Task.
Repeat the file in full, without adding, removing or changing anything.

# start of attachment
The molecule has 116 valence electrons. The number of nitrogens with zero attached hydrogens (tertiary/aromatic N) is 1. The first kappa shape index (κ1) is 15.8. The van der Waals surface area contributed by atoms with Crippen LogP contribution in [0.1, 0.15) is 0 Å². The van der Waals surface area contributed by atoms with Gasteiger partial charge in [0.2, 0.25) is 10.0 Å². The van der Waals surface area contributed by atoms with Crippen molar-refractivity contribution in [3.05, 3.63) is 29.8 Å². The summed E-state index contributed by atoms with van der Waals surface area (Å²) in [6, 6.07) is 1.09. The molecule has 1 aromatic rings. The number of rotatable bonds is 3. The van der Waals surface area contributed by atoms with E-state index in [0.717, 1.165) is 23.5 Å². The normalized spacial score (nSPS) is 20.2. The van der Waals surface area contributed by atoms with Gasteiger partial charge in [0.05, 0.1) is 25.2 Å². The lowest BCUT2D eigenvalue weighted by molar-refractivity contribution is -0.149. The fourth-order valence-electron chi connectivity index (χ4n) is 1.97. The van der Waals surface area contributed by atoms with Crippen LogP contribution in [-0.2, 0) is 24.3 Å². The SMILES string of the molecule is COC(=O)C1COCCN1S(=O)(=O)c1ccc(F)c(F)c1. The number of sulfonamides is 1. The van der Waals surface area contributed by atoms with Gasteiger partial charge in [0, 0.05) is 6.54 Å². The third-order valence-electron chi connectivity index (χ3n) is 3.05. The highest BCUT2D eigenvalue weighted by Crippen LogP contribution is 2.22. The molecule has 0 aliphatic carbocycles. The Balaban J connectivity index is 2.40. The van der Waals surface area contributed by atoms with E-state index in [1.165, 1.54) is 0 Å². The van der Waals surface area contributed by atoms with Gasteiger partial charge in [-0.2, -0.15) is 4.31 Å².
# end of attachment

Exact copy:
The molecule has 116 valence electrons. The number of nitrogens with zero attached hydrogens (tertiary/aromatic N) is 1. The first kappa shape index (κ1) is 15.8. The van der Waals surface area contributed by atoms with Crippen LogP contribution in [0.1, 0.15) is 0 Å². The van der Waals surface area contributed by atoms with Gasteiger partial charge in [0.2, 0.25) is 10.0 Å². The van der Waals surface area contributed by atoms with Crippen molar-refractivity contribution in [3.05, 3.63) is 29.8 Å². The summed E-state index contributed by atoms with van der Waals surface area (Å²) in [6, 6.07) is 1.09. The molecule has 1 aromatic rings. The number of rotatable bonds is 3. The van der Waals surface area contributed by atoms with E-state index in [0.717, 1.165) is 23.5 Å². The normalized spacial score (nSPS) is 20.2. The van der Waals surface area contributed by atoms with Gasteiger partial charge in [0.05, 0.1) is 25.2 Å². The lowest BCUT2D eigenvalue weighted by molar-refractivity contribution is -0.149. The fourth-order valence-electron chi connectivity index (χ4n) is 1.97. The van der Waals surface area contributed by atoms with Crippen LogP contribution in [-0.2, 0) is 24.3 Å². The SMILES string of the molecule is COC(=O)C1COCCN1S(=O)(=O)c1ccc(F)c(F)c1. The number of sulfonamides is 1. The van der Waals surface area contributed by atoms with Gasteiger partial charge in [0, 0.05) is 6.54 Å². The third-order valence-electron chi connectivity index (χ3n) is 3.05. The highest BCUT2D eigenvalue weighted by Crippen LogP contribution is 2.22. The molecule has 0 aliphatic carbocycles. The Balaban J connectivity index is 2.40. The van der Waals surface area contributed by atoms with E-state index in [1.165, 1.54) is 0 Å². The van der Waals surface area contributed by atoms with Gasteiger partial charge in [-0.2, -0.15) is 4.31 Å².